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Cig Harvey’s new book, You an Orchestra You a Bomb is a reverent autobiography of family and parental love. She opens with written vignettes of brief episodes from her past and, as if looking through a prism, describes a rainbow of colors in her memories from beige to blue to red. She closes the passage with the words of her daughter who declared she was “holding onto the blue” as she pressed her face against a recently painted blue wall. The images in the book rhythmically move from cool blues to warm reds with creamy whites and rich blacks in between. It is a personal journey through the spectrum.

The opening image is a cacophony of birds with all the colors that Harvey had described in the opening passage. In the lyrical account that follows, she describes a violent car accident that left her mute for several weeks and chronicles the following year of recovery, including descriptions of how she made several pictures that we see later in the book. At first, Harvey retreated to the woods where she felt safe, sharing an image of a small child wearing a red coat in a snowstorm. That leads to an image of red curtains punctuated by a small pale face peaking through. Thus, a negative moves into a positive from one page to the next. Then, we roll into a series of blue images: driving in the rain, swimming underwater and splashes.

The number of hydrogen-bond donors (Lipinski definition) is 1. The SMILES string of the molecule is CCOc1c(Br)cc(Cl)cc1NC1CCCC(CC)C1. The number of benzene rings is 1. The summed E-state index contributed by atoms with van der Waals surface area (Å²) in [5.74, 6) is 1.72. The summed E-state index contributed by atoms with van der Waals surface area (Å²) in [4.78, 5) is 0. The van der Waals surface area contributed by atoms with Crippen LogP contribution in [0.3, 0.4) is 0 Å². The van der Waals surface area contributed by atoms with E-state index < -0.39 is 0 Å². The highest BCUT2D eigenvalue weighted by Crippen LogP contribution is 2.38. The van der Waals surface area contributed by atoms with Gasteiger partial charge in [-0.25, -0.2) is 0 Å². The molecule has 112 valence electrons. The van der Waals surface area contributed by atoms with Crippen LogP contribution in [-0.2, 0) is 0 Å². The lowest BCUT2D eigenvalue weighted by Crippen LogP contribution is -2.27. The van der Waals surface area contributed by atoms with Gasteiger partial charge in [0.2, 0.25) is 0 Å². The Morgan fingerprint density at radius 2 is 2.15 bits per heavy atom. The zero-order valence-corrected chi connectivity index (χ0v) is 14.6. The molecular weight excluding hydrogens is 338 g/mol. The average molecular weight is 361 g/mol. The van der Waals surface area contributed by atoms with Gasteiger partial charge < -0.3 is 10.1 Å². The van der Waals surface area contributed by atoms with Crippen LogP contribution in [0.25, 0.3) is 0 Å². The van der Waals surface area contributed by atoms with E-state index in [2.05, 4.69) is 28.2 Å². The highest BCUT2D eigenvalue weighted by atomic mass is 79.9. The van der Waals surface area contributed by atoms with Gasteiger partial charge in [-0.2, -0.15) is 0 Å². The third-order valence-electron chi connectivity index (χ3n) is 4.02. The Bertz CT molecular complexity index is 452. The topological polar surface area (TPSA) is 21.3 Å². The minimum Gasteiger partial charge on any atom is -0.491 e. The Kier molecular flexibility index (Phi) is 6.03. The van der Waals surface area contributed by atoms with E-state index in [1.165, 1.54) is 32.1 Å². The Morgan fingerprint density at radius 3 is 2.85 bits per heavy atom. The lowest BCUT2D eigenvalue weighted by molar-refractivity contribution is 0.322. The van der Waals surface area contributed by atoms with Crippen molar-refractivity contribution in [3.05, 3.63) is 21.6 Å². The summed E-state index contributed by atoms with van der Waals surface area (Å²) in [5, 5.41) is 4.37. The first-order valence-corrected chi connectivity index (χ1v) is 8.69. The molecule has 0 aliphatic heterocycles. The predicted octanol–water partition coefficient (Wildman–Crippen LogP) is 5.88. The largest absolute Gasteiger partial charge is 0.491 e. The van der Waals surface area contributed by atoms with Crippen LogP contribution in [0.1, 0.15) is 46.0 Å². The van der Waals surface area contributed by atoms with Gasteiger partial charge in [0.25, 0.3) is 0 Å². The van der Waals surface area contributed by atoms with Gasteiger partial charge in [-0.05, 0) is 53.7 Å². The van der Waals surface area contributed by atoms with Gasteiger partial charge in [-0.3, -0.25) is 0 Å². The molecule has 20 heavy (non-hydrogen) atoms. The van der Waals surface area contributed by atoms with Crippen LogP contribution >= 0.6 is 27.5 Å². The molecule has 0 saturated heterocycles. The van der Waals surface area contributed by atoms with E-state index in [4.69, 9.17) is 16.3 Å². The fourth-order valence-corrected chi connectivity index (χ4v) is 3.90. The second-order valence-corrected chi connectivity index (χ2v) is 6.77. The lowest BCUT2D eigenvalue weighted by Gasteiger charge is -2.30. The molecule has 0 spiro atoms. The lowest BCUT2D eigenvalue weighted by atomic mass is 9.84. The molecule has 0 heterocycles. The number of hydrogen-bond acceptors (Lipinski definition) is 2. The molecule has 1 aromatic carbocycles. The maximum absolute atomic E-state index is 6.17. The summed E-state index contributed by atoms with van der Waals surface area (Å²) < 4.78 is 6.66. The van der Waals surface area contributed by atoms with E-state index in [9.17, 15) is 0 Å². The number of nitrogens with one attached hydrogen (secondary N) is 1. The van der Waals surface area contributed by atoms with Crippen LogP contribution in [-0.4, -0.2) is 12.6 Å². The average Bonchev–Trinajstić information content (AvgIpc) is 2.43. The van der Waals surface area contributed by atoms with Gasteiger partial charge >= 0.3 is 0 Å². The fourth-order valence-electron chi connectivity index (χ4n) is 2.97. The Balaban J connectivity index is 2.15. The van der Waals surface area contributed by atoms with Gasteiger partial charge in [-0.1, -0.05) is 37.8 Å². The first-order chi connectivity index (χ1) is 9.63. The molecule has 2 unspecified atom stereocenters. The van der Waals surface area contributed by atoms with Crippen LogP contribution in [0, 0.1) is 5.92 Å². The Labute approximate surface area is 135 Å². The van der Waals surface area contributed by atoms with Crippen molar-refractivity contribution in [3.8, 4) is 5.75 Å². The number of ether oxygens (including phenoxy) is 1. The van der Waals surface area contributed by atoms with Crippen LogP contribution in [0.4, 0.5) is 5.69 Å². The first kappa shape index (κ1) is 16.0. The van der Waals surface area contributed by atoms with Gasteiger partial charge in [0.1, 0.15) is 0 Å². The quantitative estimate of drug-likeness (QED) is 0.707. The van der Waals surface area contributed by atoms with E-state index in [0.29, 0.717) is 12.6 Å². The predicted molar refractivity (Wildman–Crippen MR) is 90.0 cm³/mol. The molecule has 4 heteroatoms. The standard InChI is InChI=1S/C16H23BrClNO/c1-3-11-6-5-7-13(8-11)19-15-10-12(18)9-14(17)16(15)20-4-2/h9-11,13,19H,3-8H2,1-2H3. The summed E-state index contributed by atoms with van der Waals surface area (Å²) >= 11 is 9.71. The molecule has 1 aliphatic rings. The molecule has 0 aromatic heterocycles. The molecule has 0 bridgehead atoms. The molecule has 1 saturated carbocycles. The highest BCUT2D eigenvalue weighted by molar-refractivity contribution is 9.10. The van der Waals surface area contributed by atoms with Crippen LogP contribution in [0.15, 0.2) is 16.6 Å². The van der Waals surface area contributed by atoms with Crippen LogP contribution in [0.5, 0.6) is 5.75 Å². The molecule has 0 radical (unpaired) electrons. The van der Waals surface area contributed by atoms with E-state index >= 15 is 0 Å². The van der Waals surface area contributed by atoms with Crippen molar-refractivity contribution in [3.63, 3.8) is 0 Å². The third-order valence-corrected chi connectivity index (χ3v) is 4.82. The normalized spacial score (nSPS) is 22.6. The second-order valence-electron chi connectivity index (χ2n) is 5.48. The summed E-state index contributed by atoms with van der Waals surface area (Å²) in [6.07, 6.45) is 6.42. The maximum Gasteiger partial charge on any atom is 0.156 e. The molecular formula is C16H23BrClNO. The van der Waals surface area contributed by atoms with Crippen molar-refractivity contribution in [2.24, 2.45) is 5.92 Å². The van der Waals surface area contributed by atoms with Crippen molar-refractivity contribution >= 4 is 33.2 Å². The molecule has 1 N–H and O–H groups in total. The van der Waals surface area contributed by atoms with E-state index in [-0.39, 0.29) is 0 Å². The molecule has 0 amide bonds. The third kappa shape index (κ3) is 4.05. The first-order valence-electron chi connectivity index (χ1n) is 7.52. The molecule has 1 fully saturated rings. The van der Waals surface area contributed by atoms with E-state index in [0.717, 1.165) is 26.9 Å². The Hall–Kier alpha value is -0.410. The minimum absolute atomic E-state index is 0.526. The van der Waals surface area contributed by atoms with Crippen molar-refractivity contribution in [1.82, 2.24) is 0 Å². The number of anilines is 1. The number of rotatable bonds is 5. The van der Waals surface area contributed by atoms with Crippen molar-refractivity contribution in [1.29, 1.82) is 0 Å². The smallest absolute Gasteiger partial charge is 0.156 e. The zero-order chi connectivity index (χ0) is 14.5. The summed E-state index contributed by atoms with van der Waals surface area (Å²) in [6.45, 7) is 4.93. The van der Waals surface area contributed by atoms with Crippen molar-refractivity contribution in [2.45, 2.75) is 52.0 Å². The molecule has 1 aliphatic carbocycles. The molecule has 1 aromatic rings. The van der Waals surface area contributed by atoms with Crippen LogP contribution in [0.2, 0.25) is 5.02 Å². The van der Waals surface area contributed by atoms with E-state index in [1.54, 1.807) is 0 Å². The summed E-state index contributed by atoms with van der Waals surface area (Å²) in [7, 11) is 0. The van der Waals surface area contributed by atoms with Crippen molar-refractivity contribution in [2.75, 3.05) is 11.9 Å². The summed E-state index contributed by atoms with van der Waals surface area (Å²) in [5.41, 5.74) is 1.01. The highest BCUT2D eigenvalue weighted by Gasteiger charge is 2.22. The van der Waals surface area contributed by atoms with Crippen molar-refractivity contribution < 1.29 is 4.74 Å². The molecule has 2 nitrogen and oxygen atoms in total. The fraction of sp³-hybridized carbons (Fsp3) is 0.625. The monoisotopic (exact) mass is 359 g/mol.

And then, as if the prism turned, the images return red hues, and deeper in the book we see blue again… it starts to feel like a dream, and I don’t want it to end. Harvey uses the poetry of color to create this moving and poignant look at her life. The writing, like the pictures, becomes more abstract and surreal, yet it is remains grounded in the quotidian of her daily life. In one passage, she writes: “We find twenty-one four leaf clovers in the back garden. / All this time we’ve been living in our own enchanted wood. / We pick them and make a one-inch high bouquet bound with thread. / I pinch our little offering between thumb and forefinger and wonder about SO MUCH LUCK in such a tiny space.” So much luck in such a tiny space is the perfect description for this luminous gem of a book.

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